He balled his right hand into a fist at the thought, striking the dusty floor of the cave. Damn it all to hell! Four good men, lost to whatever horrible combination of bad luck or enemy intel had brought down Afghan Army soldiers with Soviet weaponry upon the camp. Those few who had survived the raid, including himself and Frank as the only members of their team to do so, had been forced to retreat to a nearby village, hiding out until sunset, when they’d been spirited out along with a number of locals fleeing across the border into Pakistan. Jack had been shot in the leg during the raid, but was fortunately still mobile, the bone intact and the leg usable, if painful. Frank, on the other hand, had been hit in the chest not once, but twice, and Jack knew he was still bleeding into one lung, at least. Here, just on the Pakistani side of the border, they waited for extraction, hoping at any moment to hear the sound of rotors announcing that their ride had arrived.

“Y’know, Jack, if I don’t make it — ” began Frank, in that same hoarse whisper.

Jack cut him off. “Save your breath. You’re gonna make it,” he said. “I’m tellin’ ya, we’ll be out of here before you know it. As long as I have any say in things, you will always make it back. Isn’t that what we promised each other?” Don’t you even think about dying on me. We’ve come too far together, and I’ll be damned if I’m gonna lose you now. Besides, there’s no way in hell I’m explaining to your wife why I didn’t bring you back with me.

Frank closed his eyes and nodded, attempting a smile through the mask of pain. “Yeah.” It turned into another grimace instead.

Just then, Jack caught the distant sound of rotors. He reached out, squeezing Frank’s shoulder. “See? I told you they’d be here any time. Now get busy and tap those ruby slippers together. We’re goin’ home.”

They’d gone on to serve a full dozen years together, side by side. Along the way, they’d gotten each other through more than a few bad situations, even saving each other’s lives more than once. In Nicaragua, Frank had damn near gotten himself killed getting Jack to safety. It was the way their partnership worked, the balance tipping back and forth, the two of them a team. They went in together, they did what they had to do, and they got back out together, no matter the risk.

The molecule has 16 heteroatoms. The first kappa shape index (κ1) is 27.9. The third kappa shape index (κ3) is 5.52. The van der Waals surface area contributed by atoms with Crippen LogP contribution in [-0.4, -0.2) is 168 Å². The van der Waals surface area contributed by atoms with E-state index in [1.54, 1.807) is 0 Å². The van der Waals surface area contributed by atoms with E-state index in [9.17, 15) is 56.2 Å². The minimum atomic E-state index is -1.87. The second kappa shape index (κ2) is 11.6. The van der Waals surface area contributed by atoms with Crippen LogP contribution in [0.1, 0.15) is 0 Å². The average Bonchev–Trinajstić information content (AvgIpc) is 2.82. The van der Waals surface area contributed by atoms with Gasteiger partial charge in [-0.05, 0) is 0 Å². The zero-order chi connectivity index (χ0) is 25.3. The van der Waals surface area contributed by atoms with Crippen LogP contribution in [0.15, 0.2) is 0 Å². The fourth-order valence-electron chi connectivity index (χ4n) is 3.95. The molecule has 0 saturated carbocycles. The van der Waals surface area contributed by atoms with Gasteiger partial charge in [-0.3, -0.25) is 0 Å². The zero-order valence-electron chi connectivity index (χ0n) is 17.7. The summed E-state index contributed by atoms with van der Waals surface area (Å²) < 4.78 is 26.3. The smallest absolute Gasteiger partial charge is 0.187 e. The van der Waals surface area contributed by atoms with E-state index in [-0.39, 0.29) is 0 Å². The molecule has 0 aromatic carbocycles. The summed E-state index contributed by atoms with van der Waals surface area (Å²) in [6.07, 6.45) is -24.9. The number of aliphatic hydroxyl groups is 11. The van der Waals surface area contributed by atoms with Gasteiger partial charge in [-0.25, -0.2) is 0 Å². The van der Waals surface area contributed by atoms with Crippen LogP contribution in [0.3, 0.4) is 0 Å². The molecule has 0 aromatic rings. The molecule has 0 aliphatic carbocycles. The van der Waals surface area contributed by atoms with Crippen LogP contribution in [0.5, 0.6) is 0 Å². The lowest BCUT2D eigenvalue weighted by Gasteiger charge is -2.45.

Until the Gulf, and one last mission, a covert op behind enemy lines. O’Neill had been second-in-command of the team, Cromwell next in the chain of command. The whole team had been seasoned experts just like themselves. Everything had been going smoothly, until the Republican Guard showed up, visiting disaster upon them. The next thing O’Neill knew, their team leader had been killed, he himself had been wounded… and the rest of the team had been extracted without him. Cromwell hadn’t even tried to get to him to see if he was alive or dead.

He’d spent the following four months a prisoner, subjected to interrogation and torture at the hands of the Iraqis. He’d tried to make it through by looking out for his fellow prisoners. He was among the highest-ranking; it was only right that he take responsibility for them. Of course, that only gave his captors more leverage over him, because they could torture him without touching him, simply by their treatment of those for whom he cared. They’d taken full advantage of that, too, the bastards.

He tried holding onto the thought of seeing Sara and Charlie again, but there were times when even that wasn’t enough. Times when even thinking about his wife and his son in those surroundings seemed to somehow risk sullying them. O’Neill had cast about for the one thing he could grasp and hold that had as much strength as the horrific, violent environment he found himself in. He’d found it in dwelling on the fact that he’d been left behind, abandoned by Frank Cromwell, the man he’d thought was his best friend, the man for whose sake he’d risked life and limb on more than one occasion. The man who had turned his back and run like hell, ordering the rest of the team onto the helicopter and away to safety, while O’Neill had lain bleeding on the ground, soon to be carted off to prison. He’d thought about what he would do if he had Cromwell in front of him right there and then, about how he might mind this hellhole less if he knew the man who’d let him end up there shared it. O’Neill thought about what he’d do if he ever saw Cromwell again, and all the ways he’d like to make the man suffer.

The next time he did see his former friend, O’Neill hadn’t really been in a position to do anything at all. He’d just returned stateside after his imprisonment, and was confined to a hospital bed, weak, injured and in no mood for visitors of any sort, not even Sara. Of course, that hadn’t stopped Sara from visiting anyway, despite the fact that he didn’t want her to see him in his current condition. She had sat with him, talking to him, the look on her face mingling relief at his return with worry over the gauntness, the bruises, the injuries that were visible to anyone who looked at him. He’d barely spoken to her, half-stoned on the drugs they’d given him for pain and to keep him calm enough to sleep without dreaming, without descending into the nightmares he’d brought back with him.